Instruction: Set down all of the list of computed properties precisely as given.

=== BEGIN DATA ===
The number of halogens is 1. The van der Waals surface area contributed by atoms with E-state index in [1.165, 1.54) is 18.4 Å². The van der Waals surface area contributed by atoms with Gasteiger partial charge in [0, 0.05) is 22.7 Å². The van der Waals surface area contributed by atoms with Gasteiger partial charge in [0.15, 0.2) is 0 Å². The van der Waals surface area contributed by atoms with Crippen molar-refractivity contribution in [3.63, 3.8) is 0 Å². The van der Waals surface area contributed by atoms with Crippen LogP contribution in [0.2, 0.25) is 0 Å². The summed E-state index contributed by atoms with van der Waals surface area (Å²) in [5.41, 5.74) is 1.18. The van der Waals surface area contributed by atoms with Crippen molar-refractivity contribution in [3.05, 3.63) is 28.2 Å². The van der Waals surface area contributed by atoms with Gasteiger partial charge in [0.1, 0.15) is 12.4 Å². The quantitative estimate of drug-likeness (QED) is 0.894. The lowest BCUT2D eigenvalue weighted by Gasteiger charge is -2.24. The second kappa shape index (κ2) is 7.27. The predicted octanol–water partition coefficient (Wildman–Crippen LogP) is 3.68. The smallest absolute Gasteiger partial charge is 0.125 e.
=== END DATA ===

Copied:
The number of halogens is 1. The van der Waals surface area contributed by atoms with E-state index in [1.165, 1.54) is 18.4 Å². The van der Waals surface area contributed by atoms with Gasteiger partial charge in [0, 0.05) is 22.7 Å². The van der Waals surface area contributed by atoms with Gasteiger partial charge in [0.15, 0.2) is 0 Å². The van der Waals surface area contributed by atoms with Crippen molar-refractivity contribution in [3.63, 3.8) is 0 Å². The van der Waals surface area contributed by atoms with Crippen LogP contribution in [0.2, 0.25) is 0 Å². The summed E-state index contributed by atoms with van der Waals surface area (Å²) in [5.41, 5.74) is 1.18. The van der Waals surface area contributed by atoms with Crippen molar-refractivity contribution in [3.05, 3.63) is 28.2 Å². The van der Waals surface area contributed by atoms with Gasteiger partial charge in [0.1, 0.15) is 12.4 Å². The quantitative estimate of drug-likeness (QED) is 0.894. The lowest BCUT2D eigenvalue weighted by Gasteiger charge is -2.24. The second kappa shape index (κ2) is 7.27. The predicted octanol–water partition coefficient (Wildman–Crippen LogP) is 3.68. The smallest absolute Gasteiger partial charge is 0.125 e.